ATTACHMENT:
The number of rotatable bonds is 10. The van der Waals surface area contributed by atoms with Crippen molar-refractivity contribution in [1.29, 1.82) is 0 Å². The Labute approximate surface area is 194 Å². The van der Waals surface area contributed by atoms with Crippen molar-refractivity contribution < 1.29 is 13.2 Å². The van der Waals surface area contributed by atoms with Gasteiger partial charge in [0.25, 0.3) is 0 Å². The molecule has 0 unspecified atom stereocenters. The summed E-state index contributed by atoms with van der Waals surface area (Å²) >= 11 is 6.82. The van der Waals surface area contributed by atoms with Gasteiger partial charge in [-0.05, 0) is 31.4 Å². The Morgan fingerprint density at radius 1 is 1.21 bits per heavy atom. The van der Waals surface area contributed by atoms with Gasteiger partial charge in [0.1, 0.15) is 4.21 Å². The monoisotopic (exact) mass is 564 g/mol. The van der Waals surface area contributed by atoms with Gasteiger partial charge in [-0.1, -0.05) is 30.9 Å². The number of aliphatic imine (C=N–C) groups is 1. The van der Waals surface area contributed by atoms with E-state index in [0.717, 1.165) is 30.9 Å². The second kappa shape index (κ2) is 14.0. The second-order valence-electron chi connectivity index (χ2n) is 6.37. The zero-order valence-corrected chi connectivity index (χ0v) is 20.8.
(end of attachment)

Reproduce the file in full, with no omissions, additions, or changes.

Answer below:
The number of rotatable bonds is 10. The van der Waals surface area contributed by atoms with Crippen molar-refractivity contribution in [1.29, 1.82) is 0 Å². The Labute approximate surface area is 194 Å². The van der Waals surface area contributed by atoms with Crippen molar-refractivity contribution < 1.29 is 13.2 Å². The van der Waals surface area contributed by atoms with Gasteiger partial charge in [0.25, 0.3) is 0 Å². The molecule has 0 unspecified atom stereocenters. The summed E-state index contributed by atoms with van der Waals surface area (Å²) >= 11 is 6.82. The van der Waals surface area contributed by atoms with Gasteiger partial charge in [-0.05, 0) is 31.4 Å². The Morgan fingerprint density at radius 1 is 1.21 bits per heavy atom. The van der Waals surface area contributed by atoms with Gasteiger partial charge in [0.1, 0.15) is 4.21 Å². The monoisotopic (exact) mass is 564 g/mol. The van der Waals surface area contributed by atoms with Gasteiger partial charge in [-0.1, -0.05) is 30.9 Å². The number of aliphatic imine (C=N–C) groups is 1. The van der Waals surface area contributed by atoms with E-state index in [0.717, 1.165) is 30.9 Å². The second kappa shape index (κ2) is 14.0. The second-order valence-electron chi connectivity index (χ2n) is 6.37. The zero-order valence-corrected chi connectivity index (χ0v) is 20.8.